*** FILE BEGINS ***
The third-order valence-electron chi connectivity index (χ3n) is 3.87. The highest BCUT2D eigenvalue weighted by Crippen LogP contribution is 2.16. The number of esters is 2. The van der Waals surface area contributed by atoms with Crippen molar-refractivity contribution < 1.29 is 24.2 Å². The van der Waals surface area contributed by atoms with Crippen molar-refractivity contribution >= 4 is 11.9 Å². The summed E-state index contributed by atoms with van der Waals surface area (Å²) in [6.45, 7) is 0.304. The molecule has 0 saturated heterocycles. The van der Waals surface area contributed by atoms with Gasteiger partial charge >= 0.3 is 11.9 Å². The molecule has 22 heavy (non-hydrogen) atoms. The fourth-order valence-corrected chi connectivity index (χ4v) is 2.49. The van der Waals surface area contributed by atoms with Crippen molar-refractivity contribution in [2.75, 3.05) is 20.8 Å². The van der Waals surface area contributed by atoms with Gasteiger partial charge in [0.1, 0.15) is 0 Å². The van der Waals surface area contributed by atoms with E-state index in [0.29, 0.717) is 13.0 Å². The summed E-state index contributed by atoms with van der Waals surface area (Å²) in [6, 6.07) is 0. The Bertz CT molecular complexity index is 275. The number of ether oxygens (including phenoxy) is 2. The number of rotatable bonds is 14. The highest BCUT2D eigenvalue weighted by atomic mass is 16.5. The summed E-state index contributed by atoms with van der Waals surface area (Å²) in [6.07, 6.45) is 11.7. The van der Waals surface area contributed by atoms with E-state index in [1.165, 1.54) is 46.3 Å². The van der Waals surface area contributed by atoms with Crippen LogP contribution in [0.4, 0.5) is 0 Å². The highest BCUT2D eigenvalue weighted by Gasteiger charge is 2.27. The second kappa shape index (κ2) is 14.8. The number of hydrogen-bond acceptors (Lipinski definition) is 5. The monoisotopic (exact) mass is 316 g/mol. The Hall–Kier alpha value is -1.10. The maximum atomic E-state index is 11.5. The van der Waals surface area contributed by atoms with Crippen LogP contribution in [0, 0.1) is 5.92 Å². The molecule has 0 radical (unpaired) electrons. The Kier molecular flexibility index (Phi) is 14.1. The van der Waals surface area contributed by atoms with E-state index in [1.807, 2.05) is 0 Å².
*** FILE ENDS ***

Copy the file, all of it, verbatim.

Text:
The third-order valence-electron chi connectivity index (χ3n) is 3.87. The highest BCUT2D eigenvalue weighted by Crippen LogP contribution is 2.16. The number of esters is 2. The van der Waals surface area contributed by atoms with Crippen molar-refractivity contribution < 1.29 is 24.2 Å². The van der Waals surface area contributed by atoms with Crippen molar-refractivity contribution >= 4 is 11.9 Å². The summed E-state index contributed by atoms with van der Waals surface area (Å²) in [6.45, 7) is 0.304. The molecule has 0 saturated heterocycles. The van der Waals surface area contributed by atoms with Gasteiger partial charge >= 0.3 is 11.9 Å². The molecule has 22 heavy (non-hydrogen) atoms. The fourth-order valence-corrected chi connectivity index (χ4v) is 2.49. The van der Waals surface area contributed by atoms with Crippen molar-refractivity contribution in [2.75, 3.05) is 20.8 Å². The van der Waals surface area contributed by atoms with Gasteiger partial charge in [0.1, 0.15) is 0 Å². The van der Waals surface area contributed by atoms with E-state index in [0.29, 0.717) is 13.0 Å². The summed E-state index contributed by atoms with van der Waals surface area (Å²) in [6, 6.07) is 0. The Bertz CT molecular complexity index is 275. The number of ether oxygens (including phenoxy) is 2. The number of rotatable bonds is 14. The highest BCUT2D eigenvalue weighted by atomic mass is 16.5. The summed E-state index contributed by atoms with van der Waals surface area (Å²) in [6.07, 6.45) is 11.7. The van der Waals surface area contributed by atoms with E-state index in [1.165, 1.54) is 46.3 Å². The van der Waals surface area contributed by atoms with Crippen LogP contribution in [0.4, 0.5) is 0 Å². The highest BCUT2D eigenvalue weighted by Gasteiger charge is 2.27. The second kappa shape index (κ2) is 14.8. The number of hydrogen-bond acceptors (Lipinski definition) is 5. The monoisotopic (exact) mass is 316 g/mol. The Hall–Kier alpha value is -1.10. The maximum atomic E-state index is 11.5. The van der Waals surface area contributed by atoms with Crippen LogP contribution in [0, 0.1) is 5.92 Å². The molecule has 0 radical (unpaired) electrons. The Kier molecular flexibility index (Phi) is 14.1. The van der Waals surface area contributed by atoms with E-state index in [1.807, 2.05) is 0 Å².